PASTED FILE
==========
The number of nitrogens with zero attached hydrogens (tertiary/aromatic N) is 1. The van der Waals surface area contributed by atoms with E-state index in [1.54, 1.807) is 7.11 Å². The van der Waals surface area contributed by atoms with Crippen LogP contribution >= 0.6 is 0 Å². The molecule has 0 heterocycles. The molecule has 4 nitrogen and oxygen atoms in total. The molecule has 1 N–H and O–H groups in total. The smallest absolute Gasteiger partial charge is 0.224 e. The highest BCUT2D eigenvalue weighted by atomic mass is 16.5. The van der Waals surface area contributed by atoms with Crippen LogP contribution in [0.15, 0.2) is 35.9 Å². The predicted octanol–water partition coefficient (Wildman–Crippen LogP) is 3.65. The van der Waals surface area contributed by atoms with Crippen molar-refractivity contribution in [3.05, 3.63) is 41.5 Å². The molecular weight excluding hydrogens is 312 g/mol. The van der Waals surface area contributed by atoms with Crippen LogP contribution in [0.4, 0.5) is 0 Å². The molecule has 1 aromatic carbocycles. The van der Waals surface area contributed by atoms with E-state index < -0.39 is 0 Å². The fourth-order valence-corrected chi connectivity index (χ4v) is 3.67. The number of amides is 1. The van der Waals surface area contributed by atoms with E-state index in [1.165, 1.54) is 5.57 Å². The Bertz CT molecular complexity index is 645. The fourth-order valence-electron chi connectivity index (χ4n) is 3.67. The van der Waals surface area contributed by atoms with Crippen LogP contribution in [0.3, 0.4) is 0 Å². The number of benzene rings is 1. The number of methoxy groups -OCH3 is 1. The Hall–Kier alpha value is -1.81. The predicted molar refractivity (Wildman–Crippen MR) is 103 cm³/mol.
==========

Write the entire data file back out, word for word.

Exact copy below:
The number of nitrogens with zero attached hydrogens (tertiary/aromatic N) is 1. The van der Waals surface area contributed by atoms with E-state index in [1.54, 1.807) is 7.11 Å². The van der Waals surface area contributed by atoms with Crippen LogP contribution >= 0.6 is 0 Å². The molecule has 0 heterocycles. The molecule has 4 nitrogen and oxygen atoms in total. The molecule has 1 N–H and O–H groups in total. The smallest absolute Gasteiger partial charge is 0.224 e. The highest BCUT2D eigenvalue weighted by atomic mass is 16.5. The van der Waals surface area contributed by atoms with Crippen LogP contribution in [0.15, 0.2) is 35.9 Å². The predicted octanol–water partition coefficient (Wildman–Crippen LogP) is 3.65. The van der Waals surface area contributed by atoms with Crippen molar-refractivity contribution in [3.05, 3.63) is 41.5 Å². The molecular weight excluding hydrogens is 312 g/mol. The van der Waals surface area contributed by atoms with Crippen LogP contribution in [0.4, 0.5) is 0 Å². The molecule has 1 aromatic carbocycles. The van der Waals surface area contributed by atoms with E-state index < -0.39 is 0 Å². The fourth-order valence-corrected chi connectivity index (χ4v) is 3.67. The number of amides is 1. The van der Waals surface area contributed by atoms with E-state index in [1.165, 1.54) is 5.57 Å². The Bertz CT molecular complexity index is 645. The fourth-order valence-electron chi connectivity index (χ4n) is 3.67. The van der Waals surface area contributed by atoms with Crippen LogP contribution in [0.3, 0.4) is 0 Å². The number of benzene rings is 1. The number of methoxy groups -OCH3 is 1. The Hall–Kier alpha value is -1.81. The predicted molar refractivity (Wildman–Crippen MR) is 103 cm³/mol.